Monday, March 2, 2015

Abbey's Mashup

My intention in this piece was to make a statement about how consumerism has flooded the media, and how our culture has become brainwashed by materialistic values. This piece is different from the original commercials I used because I mixed it into a completely new piece rhythmically, as well as with other footage that I got myself. It is also different because I am saying something completely new than the original works and giving the images new meaning. It is fair use because I’m not planning on selling or distributing it anywhere, but simply for the artistic expression. I really enjoyed making this piece. It was interesting being able to make something completely new out of someone else’s work, and finding new meaning in “recycled” clips. 

Wednesday, January 28, 2015

Copyright responses

Do you agree that many artists borrow as a fundamental part of the artistic/creative process? Should artists have the freedom to do so?

Yes. I think everything that artists create today is somewhat borrowed from other artists that they have been exposed to. It is also important that artists have the right to use media such as commercials and movies to be able to make statements or modify them into a new creation in some way. 

The authors make a distinction between borrowing that is derivative versus borrowing that is transformative. Is one wrong and the other right? How can we tell the difference and who ultimately determines that?

I think that derivative art can be wrong, if you are taking someone else’s work and releasing it as your own without crediting the original artist. Transformative would mean taking someone else’s work, modifying it or re-purposing it in some way and crediting the original artist. I think that it is only wrong if you are releasing someone’s work without making a new piece, but simply releasing it as your own. 

What other examples of appropriation can you think of?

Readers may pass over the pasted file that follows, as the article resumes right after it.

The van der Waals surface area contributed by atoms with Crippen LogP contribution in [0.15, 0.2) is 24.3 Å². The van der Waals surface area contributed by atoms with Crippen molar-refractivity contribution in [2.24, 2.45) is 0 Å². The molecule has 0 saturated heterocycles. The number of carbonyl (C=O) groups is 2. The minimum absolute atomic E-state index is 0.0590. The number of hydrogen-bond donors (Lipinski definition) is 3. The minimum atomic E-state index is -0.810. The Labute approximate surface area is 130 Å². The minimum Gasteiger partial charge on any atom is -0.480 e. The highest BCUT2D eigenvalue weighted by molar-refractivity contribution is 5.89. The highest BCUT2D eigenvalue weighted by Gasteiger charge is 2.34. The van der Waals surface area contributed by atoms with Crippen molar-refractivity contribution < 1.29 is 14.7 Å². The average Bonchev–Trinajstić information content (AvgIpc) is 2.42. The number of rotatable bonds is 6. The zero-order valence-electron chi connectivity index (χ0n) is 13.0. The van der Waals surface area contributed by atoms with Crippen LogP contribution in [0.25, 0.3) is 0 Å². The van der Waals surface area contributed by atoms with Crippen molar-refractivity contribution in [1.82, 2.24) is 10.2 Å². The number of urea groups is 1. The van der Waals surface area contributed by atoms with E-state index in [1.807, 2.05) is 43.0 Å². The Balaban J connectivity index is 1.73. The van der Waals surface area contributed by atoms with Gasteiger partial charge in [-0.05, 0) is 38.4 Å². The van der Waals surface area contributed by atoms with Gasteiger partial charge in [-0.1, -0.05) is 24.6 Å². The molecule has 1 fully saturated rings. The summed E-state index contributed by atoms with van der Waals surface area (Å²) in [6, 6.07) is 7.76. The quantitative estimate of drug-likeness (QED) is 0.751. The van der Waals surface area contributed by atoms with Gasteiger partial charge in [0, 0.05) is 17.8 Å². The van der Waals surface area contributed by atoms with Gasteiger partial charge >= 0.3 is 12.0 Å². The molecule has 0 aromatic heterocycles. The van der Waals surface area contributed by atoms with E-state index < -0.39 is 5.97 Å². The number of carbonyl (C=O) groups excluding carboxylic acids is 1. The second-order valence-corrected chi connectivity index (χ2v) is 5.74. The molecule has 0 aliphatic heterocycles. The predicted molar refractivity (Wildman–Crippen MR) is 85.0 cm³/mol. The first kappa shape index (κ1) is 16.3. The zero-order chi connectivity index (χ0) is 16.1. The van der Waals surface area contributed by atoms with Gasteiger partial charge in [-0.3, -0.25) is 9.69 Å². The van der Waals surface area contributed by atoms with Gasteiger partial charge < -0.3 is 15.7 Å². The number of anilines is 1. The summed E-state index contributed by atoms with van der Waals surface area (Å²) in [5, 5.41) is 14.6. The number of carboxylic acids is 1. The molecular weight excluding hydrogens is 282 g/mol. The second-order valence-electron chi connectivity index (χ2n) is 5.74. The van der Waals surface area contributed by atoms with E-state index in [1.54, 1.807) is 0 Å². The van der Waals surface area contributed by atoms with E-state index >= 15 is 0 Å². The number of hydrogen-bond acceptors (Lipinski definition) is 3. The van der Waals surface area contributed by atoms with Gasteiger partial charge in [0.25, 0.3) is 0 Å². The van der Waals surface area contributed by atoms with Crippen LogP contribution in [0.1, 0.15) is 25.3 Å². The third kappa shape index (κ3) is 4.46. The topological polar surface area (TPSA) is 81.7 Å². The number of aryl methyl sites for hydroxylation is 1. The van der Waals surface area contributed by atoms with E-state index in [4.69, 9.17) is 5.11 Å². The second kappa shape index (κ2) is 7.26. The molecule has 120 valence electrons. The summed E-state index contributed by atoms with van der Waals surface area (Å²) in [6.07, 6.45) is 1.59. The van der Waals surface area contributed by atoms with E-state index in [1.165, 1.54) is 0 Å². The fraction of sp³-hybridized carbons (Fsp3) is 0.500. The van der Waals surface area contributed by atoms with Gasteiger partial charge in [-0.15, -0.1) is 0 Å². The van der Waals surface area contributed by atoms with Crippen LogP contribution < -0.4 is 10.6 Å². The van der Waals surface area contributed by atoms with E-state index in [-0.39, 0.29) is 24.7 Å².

Appropriation could be stealing music or movies online, but I know that a lot of people do that. It could be downloading a movie and redistributing it, or releasing someone else’s artwork/film as your own.

How would you feel if another artist appropriated your work?
I would feel pretty upset, but at the same time I think it would depend on how they did it. If they were trying to release it as their own creation, I would be really mad. However, if they were using one of my films for a different purpose then I don’t know if I would care that much. 

In what ways have you been influenced or appropriated another work?
In a lot of the films I make, I like to use found footage such as commercials from the 60’s (if I am trying to make a statement about consumerism or the media’s effect on culture). I think that this is a huge part of my style as a filmmaker and I couldn’t imagine not having the right to using this media. 

In the current remix culture, when anyone can create something using digital technology, how is authorship being redefined? Consider the ideas of the "instrument" (piano vs turntable or computer, paintbrush vs camera) as well as the "process.”

I think that authorship now can mean a collection of other works mashed up into one or the alteration of other works. In Girl Talk, they take other pieces of music and mash it up into their own. This kind of process is used in so many different art forms, such as visual art and filmmaking. For example, in a collage you can add in images and words from many different sources such as ads in magazines, photos from everyday life or parts of other art. 

Saturday, October 18, 2014

Setting in The Queen

One major theme I noticed throughout "The Queen" was the opposing forces of tradition and new ideas. The art director in this film did a wonderful job of portraying this through set design and color palette. Specifically, two settings that contrasted the most to me were the Prime Ministers' home compared to the interior of Buckingham Palace. Not only did it reflect these opposing forces of tradition and modernization, but it exhibited the characters overall.